One direct result of lessening vulture numbers: rabies has become a very real problem in India. Ninety-nine percent of the vulture population is now decimated from eating deceased cows treated with a certain medicine. The kidneys of these poisoned vultures shut down, resulting in their deaths. Dogs now flourish in growing numbers with the increased food source of deceased cows. Rabies is spreading among this expanding dog population, and humans now are threatened. It’s called stochastic planning–the ramifications of an action are not considered.
As you walk or run by the east settling pond, and as you keep an eye on the vultures circling overhead, pace yourself; don’t overdo it. Even though you don’t yet reek as carrion, they see yo.u Should you collapse, they may begin to take notice. The ability for vultures to soar above a decaying smell is partially myth. They freely float, seemingly effortlessly, because they can–all on updrafts (spotted at 37,000 feet!) while they are smelling and looking intently to find their next meal.
They primarily rely on seeing the roadkill, spotting a fallen animal or noticing other foraging animals to lead them to their next clean-up meal. Once they’ve arrived at dinner, they use projectile vomiting to scare away the other competition–up to ten feet away. An odoriferous rot is not an essential to a meal. This will surprise you: they prefer fresh meat to rotting. In fact, some species prefer a more well-rounded diet, including nuts and fish. Meal basics, as defined by studying their pellets, are sheep, mice, shrews, deer, pigs, chickens, blackbirds, snakes, turtles, shrimp, beetles, woodchucks, skunks, snails, grasshoppers, mayflies, coyotes, sea lions and more. Rotting pumpkins and cow manure can even be part of their diet.
Their sense of smell has been used by natural gas companies trying to find pipeline leaks. The companies have in the past added ethyl mercaptan (emitted by putrefying animal carcasses) to their natural gas in hopes vultures would be lured to pipeline leaks.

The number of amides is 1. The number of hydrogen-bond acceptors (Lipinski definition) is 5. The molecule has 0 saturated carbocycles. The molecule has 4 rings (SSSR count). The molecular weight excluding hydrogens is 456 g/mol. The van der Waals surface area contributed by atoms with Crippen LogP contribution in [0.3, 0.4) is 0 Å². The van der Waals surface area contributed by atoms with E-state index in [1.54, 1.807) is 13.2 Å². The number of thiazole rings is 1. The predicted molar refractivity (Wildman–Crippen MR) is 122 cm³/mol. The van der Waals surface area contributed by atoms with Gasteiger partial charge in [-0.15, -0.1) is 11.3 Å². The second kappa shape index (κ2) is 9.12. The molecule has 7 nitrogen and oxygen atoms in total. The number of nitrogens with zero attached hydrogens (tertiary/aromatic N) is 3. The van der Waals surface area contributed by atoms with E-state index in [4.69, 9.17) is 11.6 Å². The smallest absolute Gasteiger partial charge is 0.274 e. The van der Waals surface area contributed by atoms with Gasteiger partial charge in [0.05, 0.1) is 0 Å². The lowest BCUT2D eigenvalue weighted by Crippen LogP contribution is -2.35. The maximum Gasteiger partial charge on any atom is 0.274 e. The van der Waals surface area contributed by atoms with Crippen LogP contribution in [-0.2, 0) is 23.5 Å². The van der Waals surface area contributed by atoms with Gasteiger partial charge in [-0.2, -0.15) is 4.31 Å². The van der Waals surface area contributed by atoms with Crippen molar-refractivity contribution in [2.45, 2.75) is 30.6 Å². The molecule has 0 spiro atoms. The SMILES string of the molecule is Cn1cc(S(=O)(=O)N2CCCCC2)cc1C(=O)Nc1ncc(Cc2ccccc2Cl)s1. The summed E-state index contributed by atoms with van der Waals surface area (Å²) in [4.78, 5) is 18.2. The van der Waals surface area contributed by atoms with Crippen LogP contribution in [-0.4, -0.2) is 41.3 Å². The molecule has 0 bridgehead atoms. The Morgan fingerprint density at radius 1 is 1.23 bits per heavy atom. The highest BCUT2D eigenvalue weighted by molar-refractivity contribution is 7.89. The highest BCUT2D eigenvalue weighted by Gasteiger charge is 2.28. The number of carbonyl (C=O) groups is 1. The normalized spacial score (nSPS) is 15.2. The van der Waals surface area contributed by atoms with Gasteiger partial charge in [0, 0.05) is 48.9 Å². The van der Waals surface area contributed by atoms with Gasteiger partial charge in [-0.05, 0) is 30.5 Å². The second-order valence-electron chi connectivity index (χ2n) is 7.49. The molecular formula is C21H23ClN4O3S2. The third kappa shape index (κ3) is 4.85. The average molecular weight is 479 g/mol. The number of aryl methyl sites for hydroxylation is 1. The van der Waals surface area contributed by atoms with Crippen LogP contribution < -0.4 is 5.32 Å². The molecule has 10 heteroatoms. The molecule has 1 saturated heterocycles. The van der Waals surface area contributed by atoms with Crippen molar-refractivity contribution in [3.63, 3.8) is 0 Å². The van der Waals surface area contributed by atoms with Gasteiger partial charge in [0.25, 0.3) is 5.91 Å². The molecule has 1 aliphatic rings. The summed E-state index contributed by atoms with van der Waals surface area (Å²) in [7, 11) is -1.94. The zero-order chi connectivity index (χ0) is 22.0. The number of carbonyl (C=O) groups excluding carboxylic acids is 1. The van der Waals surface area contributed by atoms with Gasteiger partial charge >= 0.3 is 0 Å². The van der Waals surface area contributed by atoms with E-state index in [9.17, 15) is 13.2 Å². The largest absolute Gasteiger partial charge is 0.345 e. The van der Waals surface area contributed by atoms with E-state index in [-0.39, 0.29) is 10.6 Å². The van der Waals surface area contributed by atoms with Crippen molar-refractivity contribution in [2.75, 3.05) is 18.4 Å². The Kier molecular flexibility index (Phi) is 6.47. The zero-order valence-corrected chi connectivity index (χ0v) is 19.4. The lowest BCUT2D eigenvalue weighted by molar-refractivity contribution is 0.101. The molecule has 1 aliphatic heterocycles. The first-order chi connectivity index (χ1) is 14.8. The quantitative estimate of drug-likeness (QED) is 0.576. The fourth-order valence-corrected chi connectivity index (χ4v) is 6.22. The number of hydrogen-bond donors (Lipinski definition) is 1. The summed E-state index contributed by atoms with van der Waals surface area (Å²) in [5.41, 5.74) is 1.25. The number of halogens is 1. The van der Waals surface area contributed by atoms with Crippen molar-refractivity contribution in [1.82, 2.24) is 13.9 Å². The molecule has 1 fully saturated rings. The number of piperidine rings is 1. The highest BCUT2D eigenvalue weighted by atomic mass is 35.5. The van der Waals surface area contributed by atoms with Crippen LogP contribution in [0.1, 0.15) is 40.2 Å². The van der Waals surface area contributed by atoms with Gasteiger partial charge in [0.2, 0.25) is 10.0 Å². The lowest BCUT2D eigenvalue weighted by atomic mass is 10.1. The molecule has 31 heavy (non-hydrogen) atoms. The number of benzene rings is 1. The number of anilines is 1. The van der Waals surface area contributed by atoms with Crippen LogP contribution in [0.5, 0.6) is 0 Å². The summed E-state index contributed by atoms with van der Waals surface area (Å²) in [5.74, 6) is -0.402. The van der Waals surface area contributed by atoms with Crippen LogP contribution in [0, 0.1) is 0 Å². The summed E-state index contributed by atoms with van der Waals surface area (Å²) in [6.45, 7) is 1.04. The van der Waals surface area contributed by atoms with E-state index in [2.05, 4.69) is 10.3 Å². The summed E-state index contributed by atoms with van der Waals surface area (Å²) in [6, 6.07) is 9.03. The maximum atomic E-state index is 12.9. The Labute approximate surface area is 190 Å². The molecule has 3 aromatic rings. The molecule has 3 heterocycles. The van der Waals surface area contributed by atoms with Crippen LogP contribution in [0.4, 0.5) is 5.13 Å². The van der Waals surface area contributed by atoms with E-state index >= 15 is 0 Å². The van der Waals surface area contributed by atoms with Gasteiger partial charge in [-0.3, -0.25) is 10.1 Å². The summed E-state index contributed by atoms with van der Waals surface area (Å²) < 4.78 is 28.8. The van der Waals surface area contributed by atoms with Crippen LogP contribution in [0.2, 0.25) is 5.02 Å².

Songbirds they are not. If you get close enough, a simple grunt or a hiss is all you will hear because they have no syrinx as other birds. A vulture with a beautiful songbird sound would seem to be a mismatch. Something peaceful and blissful would probably be preferred, however, as you lie there on the east settling pond dam with vultures standing by at the ready (such a group of vultures is coincidentally called a “wake”). A rendition from a nightingale, a pair of doves, a common loon or even The Grateful Dead’s Birdsong would be more settling. But they are most patient. These misunderstood creatures do no harm to living creatures. They spend their entire life cleaning up dead messes. We humans certainly don’t begin to do as much with cleaning up the environment!
Mark your calendars: International Vulture Awareness Day is celebrated the first Saturday of September. Zoos, aviaries, nature preserves and bird refuges provide activities to educate us as to how interesting and valuable vultures are.
Our annual neighborhood bird count contribution to Cornell University’s Lab of Ornithology world-wide Great Backyard Bird Count census will certainly include vultures if seen (next count: February 14-17, 2020). Over the years, the annual census has defined a change in vulture migration related to global warming. These birds used to migrate north for the first half of the 20th century on average around April 20; the average for the second half is now earlier, March 22.
Hopefully, the vultures will return to Lake Quivira’s amenities next spring to more appreciative locals now able to see a bit more of nature’s beauty in their big, bald heads and five- to six-foot wingspans.
By Charles Segebrecht